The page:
Alternatively, the V-shaped grooves 104 may also be formed by injection molding tools, using a triangular piece of metal ground to the desired flatness. In addition, common tolerances for small plastic parts presently manufactured are on the order of about ±75 microns, and would thus be sufficient for multimode fiber or waveguide alignment and, possibly for single mode techniques with future incremental process improvements.
As can also be seen from FIG. 1, the grooves 104 of the laminate assembly 102 may be aligned in a vertical or stacked manner to accommodate a plurality of optic interconnects, such as a fiber ribbon 110, wherein a plurality of fibers 108 are cantilevered from a rigid plug body 112. Accordingly, the fiber ribbon 110 will flex as a unibody structure, with each of the fibers 108 generally moving in unison. Moreover, the ribbon 110 behaves much the same as a thin polymer sheet and is thus resistant to buckling out of the alignment plane under these forces. As will be described in greater detail hereinafter, upon insertion into the corresponding V-shaped grooves 104, the ribbon fibers 108 are initially straight. Thereafter, the ribbon fibers come into contact with the 45 degree (or similarly angled) surfaces of the V-grooves 104 which guide the plug fiber to slide into physical and contact with a corresponding mating fiber. Thus disposed, the fiber ribbon 110 has a slight bend that provides the spring force to retain the fiber connection.
FIG. 2 illustrates an alternative embodiment the laminate assembly 102 (also referred to hereinafter as a “cube structure”) of FIG. 1. In this embodiment, the middle layers 106 of the assembly include a pair of opposing V-shaped grooves 104 such that, when stacked upon an adjacent layer, a diamond shaped, double V-shaped groove 113 is formed. However, in either embodiment, it will be appreciated that the three-dimensional laminate assembly 102 is particularly suited for a three-dimensional, orthogonal connection system for multiple numbers of interconnects, as shown in the perspective view of FIG. 3. Here, a plurality of parallel, fiber optic ribbons 110 may be plugged into one side 114 of the stacked laminate cube structure 102 for orthogonal optic coupling to a plurality of corresponding fibers (not shown) plugged into another side 116 (orthogonal to side 114) of the cube structure 102.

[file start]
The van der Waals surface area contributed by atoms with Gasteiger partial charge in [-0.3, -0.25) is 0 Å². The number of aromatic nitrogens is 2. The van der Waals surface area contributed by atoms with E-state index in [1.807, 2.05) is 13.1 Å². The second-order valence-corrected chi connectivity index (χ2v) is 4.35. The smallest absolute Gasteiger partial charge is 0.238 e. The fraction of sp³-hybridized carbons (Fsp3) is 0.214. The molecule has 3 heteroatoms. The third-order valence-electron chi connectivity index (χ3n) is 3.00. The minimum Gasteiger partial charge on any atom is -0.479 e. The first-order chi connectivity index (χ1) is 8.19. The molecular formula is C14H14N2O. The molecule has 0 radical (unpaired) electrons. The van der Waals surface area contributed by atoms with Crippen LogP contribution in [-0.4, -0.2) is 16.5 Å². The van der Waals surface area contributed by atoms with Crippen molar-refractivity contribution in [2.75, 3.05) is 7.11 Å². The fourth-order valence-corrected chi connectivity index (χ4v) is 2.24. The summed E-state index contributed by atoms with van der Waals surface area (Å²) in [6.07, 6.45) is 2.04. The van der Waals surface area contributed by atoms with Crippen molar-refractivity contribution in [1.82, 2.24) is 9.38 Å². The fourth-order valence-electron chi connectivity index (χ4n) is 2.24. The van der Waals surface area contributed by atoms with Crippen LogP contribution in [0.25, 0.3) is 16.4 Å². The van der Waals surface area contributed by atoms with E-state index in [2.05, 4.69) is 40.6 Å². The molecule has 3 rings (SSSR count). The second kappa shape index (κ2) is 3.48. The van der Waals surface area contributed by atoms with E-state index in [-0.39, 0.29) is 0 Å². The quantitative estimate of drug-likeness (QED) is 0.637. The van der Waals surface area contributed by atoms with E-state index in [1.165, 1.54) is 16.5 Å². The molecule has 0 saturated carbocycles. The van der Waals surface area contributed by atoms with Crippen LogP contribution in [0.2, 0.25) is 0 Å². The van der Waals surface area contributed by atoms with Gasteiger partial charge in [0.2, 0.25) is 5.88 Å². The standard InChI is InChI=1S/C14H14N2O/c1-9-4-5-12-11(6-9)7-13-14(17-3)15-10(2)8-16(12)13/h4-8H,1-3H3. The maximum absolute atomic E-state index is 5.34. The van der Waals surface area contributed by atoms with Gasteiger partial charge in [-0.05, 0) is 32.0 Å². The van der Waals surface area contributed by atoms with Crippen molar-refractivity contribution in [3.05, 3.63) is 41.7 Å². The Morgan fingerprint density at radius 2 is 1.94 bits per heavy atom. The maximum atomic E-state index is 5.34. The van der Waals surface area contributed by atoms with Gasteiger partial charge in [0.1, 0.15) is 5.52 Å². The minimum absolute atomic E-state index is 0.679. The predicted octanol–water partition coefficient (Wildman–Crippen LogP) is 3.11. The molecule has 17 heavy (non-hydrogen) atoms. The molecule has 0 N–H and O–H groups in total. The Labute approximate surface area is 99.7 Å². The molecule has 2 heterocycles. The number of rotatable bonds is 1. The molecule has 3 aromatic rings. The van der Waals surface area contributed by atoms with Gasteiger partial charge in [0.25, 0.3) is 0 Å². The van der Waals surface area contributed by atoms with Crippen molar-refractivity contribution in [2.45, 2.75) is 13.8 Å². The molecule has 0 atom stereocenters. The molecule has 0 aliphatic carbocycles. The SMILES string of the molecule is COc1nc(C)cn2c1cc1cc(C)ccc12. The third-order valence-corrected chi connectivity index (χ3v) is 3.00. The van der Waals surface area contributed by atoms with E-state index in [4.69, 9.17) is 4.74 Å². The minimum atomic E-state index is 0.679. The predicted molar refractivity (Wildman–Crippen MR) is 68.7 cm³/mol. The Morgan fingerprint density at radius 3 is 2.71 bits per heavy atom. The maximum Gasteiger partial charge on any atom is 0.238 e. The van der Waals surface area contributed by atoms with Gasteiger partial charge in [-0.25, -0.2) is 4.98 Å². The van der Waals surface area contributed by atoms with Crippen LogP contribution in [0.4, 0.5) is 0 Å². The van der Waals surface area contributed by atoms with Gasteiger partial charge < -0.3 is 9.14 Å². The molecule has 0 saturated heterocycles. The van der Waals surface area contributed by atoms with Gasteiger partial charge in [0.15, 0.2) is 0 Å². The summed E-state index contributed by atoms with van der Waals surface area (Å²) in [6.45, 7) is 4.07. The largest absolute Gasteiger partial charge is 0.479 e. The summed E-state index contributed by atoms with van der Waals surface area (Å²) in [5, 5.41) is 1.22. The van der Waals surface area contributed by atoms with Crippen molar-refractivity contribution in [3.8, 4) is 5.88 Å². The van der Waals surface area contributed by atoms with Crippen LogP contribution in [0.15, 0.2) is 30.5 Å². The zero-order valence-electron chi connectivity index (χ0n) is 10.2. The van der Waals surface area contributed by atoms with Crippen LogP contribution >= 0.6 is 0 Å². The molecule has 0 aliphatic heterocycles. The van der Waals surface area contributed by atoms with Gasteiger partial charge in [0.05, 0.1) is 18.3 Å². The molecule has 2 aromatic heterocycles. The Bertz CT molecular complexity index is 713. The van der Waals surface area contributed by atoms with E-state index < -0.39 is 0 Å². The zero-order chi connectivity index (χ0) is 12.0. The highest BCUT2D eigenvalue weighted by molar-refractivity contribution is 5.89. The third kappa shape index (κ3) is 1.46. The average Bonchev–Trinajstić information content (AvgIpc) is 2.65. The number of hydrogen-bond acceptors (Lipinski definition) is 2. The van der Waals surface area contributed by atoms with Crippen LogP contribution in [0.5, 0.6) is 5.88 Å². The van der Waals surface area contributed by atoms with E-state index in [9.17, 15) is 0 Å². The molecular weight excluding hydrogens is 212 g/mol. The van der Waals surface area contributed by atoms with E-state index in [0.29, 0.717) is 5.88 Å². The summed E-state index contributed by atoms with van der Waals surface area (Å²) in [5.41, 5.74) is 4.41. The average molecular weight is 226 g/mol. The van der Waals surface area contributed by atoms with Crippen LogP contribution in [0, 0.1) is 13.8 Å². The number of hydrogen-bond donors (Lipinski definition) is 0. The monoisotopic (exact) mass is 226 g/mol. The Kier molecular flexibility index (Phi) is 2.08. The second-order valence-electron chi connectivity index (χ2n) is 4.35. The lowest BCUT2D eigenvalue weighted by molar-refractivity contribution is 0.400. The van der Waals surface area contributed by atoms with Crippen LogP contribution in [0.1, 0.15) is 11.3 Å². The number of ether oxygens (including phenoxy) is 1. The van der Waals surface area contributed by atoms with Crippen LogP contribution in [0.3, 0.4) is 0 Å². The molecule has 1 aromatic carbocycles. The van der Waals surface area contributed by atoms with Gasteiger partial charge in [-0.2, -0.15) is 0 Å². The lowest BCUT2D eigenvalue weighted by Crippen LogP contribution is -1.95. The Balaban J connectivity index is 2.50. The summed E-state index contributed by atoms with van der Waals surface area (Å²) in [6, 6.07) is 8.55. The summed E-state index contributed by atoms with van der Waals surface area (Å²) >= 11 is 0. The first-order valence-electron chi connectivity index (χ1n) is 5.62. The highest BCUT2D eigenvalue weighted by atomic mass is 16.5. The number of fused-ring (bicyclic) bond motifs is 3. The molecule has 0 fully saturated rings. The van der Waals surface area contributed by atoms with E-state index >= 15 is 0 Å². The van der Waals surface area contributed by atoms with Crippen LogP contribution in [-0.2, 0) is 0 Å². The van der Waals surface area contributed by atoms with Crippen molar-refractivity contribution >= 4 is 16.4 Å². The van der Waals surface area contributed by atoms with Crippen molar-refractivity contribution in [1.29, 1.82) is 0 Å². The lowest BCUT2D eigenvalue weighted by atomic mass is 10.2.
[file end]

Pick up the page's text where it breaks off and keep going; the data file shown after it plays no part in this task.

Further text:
Referring now to FIG. 4, there is shown a cross-sectional, top view of one of the layers 106 of the cube structure, particularly illustrating the individual orthogonal fiber-to-fiber coupling within the V-shaped grooves 104 of the cube structure 102. As is shown, a first fiber 118 (including core 120 and cladding 122) has a generally flat, polished endface 124 formed perpendicular to the longitudinal axis of the first fiber 118. However, in order to achieve the orthogonal optical coupling, a second fiber 126 (including core 120 and cladding 122) has an angled endface 128 that is formed by cleaving at substantially a 45° angle. Furthermore, the angled endface 128 is coated with a material (e.g., metal or dielectric) to facilitate optical energy transfer between the first and second fibers 118, 126. Optionally, an index of refraction matching fluid 130 may be inserted within the V-shaped grooves 104 during the manufacturing of the cube structure 102, prior to the stacking of the individual layers 106 thereof. To facilitate even more energy transfer, the first fiber 118 may also be terminated with a rounded tip that acts as an optical lens.
As the fiber ribbon 110 is plugged into the cube structure 102, the individual plug fibers 108 remain essentially straight, cantilevered in free space over a distance of about 10-20 mm from the plug body 112, until making physical contact with the cube structure 102. From the first point of contact between the plug fibers 108 and the backplane cube structure 102, until the plug fibers 108 reach their final position, the tip of each fiber 108 slides down a corresponding V-shaped groove 104 with the forward motion of the plug body. In the case of the plug fibers that are not cleaved, the endfaces thereof are preferably slightly beveled, thereby helping to minimize friction between the fiber 108 and the groove 104 and reduces mechanical wear with repeated insertions.